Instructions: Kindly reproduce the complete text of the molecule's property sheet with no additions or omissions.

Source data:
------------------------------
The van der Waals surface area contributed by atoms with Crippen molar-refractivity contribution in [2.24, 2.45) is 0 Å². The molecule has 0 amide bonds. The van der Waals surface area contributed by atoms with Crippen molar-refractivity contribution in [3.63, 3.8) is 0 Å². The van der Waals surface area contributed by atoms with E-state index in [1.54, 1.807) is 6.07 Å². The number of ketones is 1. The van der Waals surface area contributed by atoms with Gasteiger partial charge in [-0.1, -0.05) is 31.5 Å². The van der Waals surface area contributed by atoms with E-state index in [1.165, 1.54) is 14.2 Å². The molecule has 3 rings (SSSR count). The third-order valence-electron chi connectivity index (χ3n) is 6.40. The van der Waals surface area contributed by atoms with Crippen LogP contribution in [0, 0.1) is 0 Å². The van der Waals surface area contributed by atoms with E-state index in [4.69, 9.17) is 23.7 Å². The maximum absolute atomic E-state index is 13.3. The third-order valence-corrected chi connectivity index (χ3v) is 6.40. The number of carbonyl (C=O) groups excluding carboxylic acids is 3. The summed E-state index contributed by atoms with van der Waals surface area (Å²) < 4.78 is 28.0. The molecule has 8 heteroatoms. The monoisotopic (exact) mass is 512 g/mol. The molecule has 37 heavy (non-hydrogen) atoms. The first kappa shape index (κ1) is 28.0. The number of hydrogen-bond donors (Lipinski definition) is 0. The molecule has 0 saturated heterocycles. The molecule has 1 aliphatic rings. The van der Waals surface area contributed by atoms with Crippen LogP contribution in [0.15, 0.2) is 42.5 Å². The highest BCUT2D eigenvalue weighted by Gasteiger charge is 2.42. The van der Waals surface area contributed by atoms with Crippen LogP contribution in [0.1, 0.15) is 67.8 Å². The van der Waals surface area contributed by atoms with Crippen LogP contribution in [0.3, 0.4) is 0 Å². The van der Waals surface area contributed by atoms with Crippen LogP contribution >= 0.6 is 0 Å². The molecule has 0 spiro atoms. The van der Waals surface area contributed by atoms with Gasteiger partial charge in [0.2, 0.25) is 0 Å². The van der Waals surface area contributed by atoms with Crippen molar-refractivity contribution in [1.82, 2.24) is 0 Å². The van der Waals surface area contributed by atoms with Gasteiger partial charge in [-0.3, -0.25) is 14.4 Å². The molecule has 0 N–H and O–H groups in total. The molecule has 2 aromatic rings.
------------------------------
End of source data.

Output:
The van der Waals surface area contributed by atoms with Crippen molar-refractivity contribution in [2.24, 2.45) is 0 Å². The molecule has 0 amide bonds. The van der Waals surface area contributed by atoms with Crippen molar-refractivity contribution in [3.63, 3.8) is 0 Å². The van der Waals surface area contributed by atoms with E-state index in [1.54, 1.807) is 6.07 Å². The number of ketones is 1. The van der Waals surface area contributed by atoms with Gasteiger partial charge in [-0.1, -0.05) is 31.5 Å². The van der Waals surface area contributed by atoms with E-state index in [1.165, 1.54) is 14.2 Å². The molecule has 3 rings (SSSR count). The third-order valence-electron chi connectivity index (χ3n) is 6.40. The van der Waals surface area contributed by atoms with Crippen LogP contribution in [0, 0.1) is 0 Å². The van der Waals surface area contributed by atoms with E-state index in [4.69, 9.17) is 23.7 Å². The maximum absolute atomic E-state index is 13.3. The third-order valence-corrected chi connectivity index (χ3v) is 6.40. The number of carbonyl (C=O) groups excluding carboxylic acids is 3. The summed E-state index contributed by atoms with van der Waals surface area (Å²) < 4.78 is 28.0. The molecule has 8 heteroatoms. The monoisotopic (exact) mass is 512 g/mol. The molecule has 37 heavy (non-hydrogen) atoms. The first kappa shape index (κ1) is 28.0. The number of hydrogen-bond donors (Lipinski definition) is 0. The molecule has 0 saturated heterocycles. The molecule has 1 aliphatic rings. The van der Waals surface area contributed by atoms with Crippen LogP contribution in [0.15, 0.2) is 42.5 Å². The highest BCUT2D eigenvalue weighted by Gasteiger charge is 2.42. The van der Waals surface area contributed by atoms with Crippen LogP contribution in [0.1, 0.15) is 67.8 Å². The van der Waals surface area contributed by atoms with Crippen LogP contribution in [0.3, 0.4) is 0 Å². The van der Waals surface area contributed by atoms with Crippen LogP contribution >= 0.6 is 0 Å². The molecule has 0 spiro atoms. The van der Waals surface area contributed by atoms with Gasteiger partial charge in [0.2, 0.25) is 0 Å². The van der Waals surface area contributed by atoms with Crippen molar-refractivity contribution in [1.82, 2.24) is 0 Å². The van der Waals surface area contributed by atoms with Gasteiger partial charge in [-0.3, -0.25) is 14.4 Å². The molecule has 0 N–H and O–H groups in total. The molecule has 2 aromatic rings.